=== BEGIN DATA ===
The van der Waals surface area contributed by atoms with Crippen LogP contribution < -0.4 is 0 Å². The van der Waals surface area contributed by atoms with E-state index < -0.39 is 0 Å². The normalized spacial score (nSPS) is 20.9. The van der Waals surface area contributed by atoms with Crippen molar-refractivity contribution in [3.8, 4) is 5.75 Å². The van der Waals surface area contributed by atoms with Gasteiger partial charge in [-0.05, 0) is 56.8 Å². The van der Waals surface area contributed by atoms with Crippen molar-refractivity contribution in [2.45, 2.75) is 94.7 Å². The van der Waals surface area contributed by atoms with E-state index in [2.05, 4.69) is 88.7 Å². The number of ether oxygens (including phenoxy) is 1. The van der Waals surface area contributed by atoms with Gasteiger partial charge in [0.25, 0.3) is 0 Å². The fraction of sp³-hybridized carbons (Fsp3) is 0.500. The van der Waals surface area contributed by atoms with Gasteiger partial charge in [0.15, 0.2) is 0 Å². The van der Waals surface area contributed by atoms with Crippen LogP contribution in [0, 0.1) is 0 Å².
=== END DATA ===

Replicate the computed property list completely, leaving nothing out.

The van der Waals surface area contributed by atoms with Crippen LogP contribution < -0.4 is 0 Å². The van der Waals surface area contributed by atoms with E-state index < -0.39 is 0 Å². The normalized spacial score (nSPS) is 20.9. The van der Waals surface area contributed by atoms with Crippen molar-refractivity contribution in [3.8, 4) is 5.75 Å². The van der Waals surface area contributed by atoms with Gasteiger partial charge in [-0.05, 0) is 56.8 Å². The van der Waals surface area contributed by atoms with Crippen molar-refractivity contribution in [2.45, 2.75) is 94.7 Å². The van der Waals surface area contributed by atoms with E-state index in [2.05, 4.69) is 88.7 Å². The number of ether oxygens (including phenoxy) is 1. The van der Waals surface area contributed by atoms with Gasteiger partial charge in [0.25, 0.3) is 0 Å². The fraction of sp³-hybridized carbons (Fsp3) is 0.500. The van der Waals surface area contributed by atoms with Gasteiger partial charge in [0.15, 0.2) is 0 Å². The van der Waals surface area contributed by atoms with Crippen LogP contribution in [0, 0.1) is 0 Å².